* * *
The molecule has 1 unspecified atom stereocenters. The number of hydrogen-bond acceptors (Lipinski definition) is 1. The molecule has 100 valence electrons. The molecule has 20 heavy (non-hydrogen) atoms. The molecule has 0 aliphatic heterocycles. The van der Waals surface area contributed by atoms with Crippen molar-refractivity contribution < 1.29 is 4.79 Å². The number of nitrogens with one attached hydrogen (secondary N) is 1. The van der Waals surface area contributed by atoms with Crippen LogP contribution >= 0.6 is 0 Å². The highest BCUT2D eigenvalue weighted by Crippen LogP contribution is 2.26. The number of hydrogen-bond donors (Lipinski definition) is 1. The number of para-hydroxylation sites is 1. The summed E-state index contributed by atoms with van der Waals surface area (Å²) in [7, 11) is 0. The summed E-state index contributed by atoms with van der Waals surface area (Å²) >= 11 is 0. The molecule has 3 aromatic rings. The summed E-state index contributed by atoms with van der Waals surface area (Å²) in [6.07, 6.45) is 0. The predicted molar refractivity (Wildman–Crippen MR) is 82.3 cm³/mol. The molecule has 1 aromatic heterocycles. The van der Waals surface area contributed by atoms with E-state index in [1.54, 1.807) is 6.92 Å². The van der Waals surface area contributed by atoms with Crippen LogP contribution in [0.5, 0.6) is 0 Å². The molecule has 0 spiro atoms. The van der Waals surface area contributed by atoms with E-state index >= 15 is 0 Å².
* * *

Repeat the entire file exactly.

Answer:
The molecule has 1 unspecified atom stereocenters. The number of hydrogen-bond acceptors (Lipinski definition) is 1. The molecule has 100 valence electrons. The molecule has 20 heavy (non-hydrogen) atoms. The molecule has 0 aliphatic heterocycles. The van der Waals surface area contributed by atoms with Crippen molar-refractivity contribution < 1.29 is 4.79 Å². The number of nitrogens with one attached hydrogen (secondary N) is 1. The van der Waals surface area contributed by atoms with Crippen LogP contribution >= 0.6 is 0 Å². The highest BCUT2D eigenvalue weighted by Crippen LogP contribution is 2.26. The number of hydrogen-bond donors (Lipinski definition) is 1. The number of para-hydroxylation sites is 1. The summed E-state index contributed by atoms with van der Waals surface area (Å²) in [7, 11) is 0. The summed E-state index contributed by atoms with van der Waals surface area (Å²) >= 11 is 0. The molecule has 3 aromatic rings. The summed E-state index contributed by atoms with van der Waals surface area (Å²) in [6.07, 6.45) is 0. The predicted molar refractivity (Wildman–Crippen MR) is 82.3 cm³/mol. The molecule has 1 aromatic heterocycles. The van der Waals surface area contributed by atoms with E-state index in [1.54, 1.807) is 6.92 Å². The van der Waals surface area contributed by atoms with Crippen LogP contribution in [0.5, 0.6) is 0 Å². The molecule has 0 spiro atoms. The van der Waals surface area contributed by atoms with E-state index >= 15 is 0 Å².